The choice [of newsprint] seemed like a good fit for two reasons. The project referenced the sketchbooks kept by 18th and 19th century explorers in Minnesota, so conceptually I liked using the popular media of the time—the newspaper. Second, the tabloid format was so much larger than any book. It allowed me to feature one large painting across two pages in the middle of the newspaper, which could be hung on the wall as a poster.

I was super happy with the results and can’t wait to make another. It was so easy—they have software that simplifies the layout process if you don’t want to start completely from scratch. Or you can do what I did and layout a custom design in InDesign, then upload it.

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You can see more of Rebecca’s work on her website and follow her dreamy travels on Instagram. Thank you for printing with us!

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Filed under: art, case studies, digital tabloid, illustration

Imagining Leo Kannerschool

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Leo Kannerschool is a special needs school in the Netherlands. The school offers a unique learning environment for children with autism and commissioned artist Aad Goudappel to create a series of illustrations representing their values. The result is a wonderful project interpreting themes of community, independence, structure, and self-expression.

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Ankie Stoutjesdijk led graphic design on the project, creating a poster for the school using Aad’s illustrations. She was so taken with the work that she decided to print a digital tabloid newspaper keepsake for herself. ‘I’m so in love with the illustrations, and wanted to see how it would work on newsprint,’ she tells us. ‘I’m also in love with Newspaper Club and printed matter in general!’

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Filed under: case studies, community, digital broadsheet, illustration, Newspaper Stories

Paper of the Month: Monogamy

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Our Paper of the Month for April is Monogamyfrom University of Hertfordshire illustration student Gemma Louise. We fell in love with her digital tabloid newspaper, which was inspired by the true relationship between two inseparable greylag geese (Gemma saw the story in a documentary on animal behavior and crafted a university project around it.)

With wonderfully textured and expressive illustrations, Monogamy is truly beautiful storytelling – a publication we’d happily settle down with for a lifetime.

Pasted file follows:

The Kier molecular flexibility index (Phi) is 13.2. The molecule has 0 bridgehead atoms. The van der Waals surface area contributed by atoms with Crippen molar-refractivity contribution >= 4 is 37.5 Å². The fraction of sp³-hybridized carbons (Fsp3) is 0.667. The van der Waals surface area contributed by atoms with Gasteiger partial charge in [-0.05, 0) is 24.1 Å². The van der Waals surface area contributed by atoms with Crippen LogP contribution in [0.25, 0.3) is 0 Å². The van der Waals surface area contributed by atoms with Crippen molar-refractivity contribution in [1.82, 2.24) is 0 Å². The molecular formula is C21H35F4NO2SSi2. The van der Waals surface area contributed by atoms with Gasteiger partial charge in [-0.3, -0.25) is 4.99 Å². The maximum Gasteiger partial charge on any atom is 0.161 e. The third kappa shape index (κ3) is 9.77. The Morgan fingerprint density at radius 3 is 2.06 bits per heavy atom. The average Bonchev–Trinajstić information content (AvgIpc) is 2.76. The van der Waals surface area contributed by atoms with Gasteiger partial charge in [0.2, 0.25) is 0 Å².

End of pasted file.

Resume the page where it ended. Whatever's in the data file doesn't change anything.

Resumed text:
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About Paper of the Month

Every month, we give a £100 Newspaper Club voucher to one paper shared in The Newsagent. If you’ve printed a paper with us, share your paper (through the settings in your account) for a chance to win.

Posted by Sarah | Comments Off

Filed under: art, case studies, digital tabloid, illustration, Paper of the Month, students

Which Mushroom is This?

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It’s risky business handling mushrooms, but you can safely examine deadly Amanita phalloides in the pages of Justus Gelberg‘s digital tabloid publication. Like amateur foragers, we were drawn to his mushroom illustrations without understanding their purpose (the text is all in German). It turns out the paper is exactly what it looks like, a field guide to fungus identification. Justus is a student at HFG Offenbach and created the newspaper for a book design project. He tells us more:

 Silberlöffel & Zwiebel was conceived as part of a seminar by Professor Sascha Lobe on book redesign. The book Welcher Pilz ist das? (Which Mushroom is This?) was used as the basis for my design project.

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This nature guide presents mushrooms from the whole of Europe and describes the criteria with which their species can accurately be determined; one receives detailed knowledge directly from the pictures. The basis book shows each mushroom species with a text, photos or illustrations in various formats.

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The realisation of my redesign is concentrated on the category of poisonous mushrooms, which especially fascinate me. I replaced the photos with sketch-like illustrations, but retained the texts of the basis book which concerned themselves with poisonous mushrooms, their categorization and description, and their symptoms.

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To contrast with typical nature guides, I chose the atypical format of 375 x 520 mm to demonstrate the aesthetic quality and beauty of poisonous mushrooms.

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The decision to print the nature-guide on newspaper was also atypical. The paper and low grammage dissolve the classical book character and transportable nature characteristic of nature-guides. Typographically I decided to use the clear and simple typography “Maison Neue.”

Newspaper field guides may be slightly impractical, but such clean and bold illustration looks wonderful on newsprint. A publication for the armchair mushroom hunter, then. Thanks for printing with us, Justus!

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Filed under: case studies, digital tabloid, illustration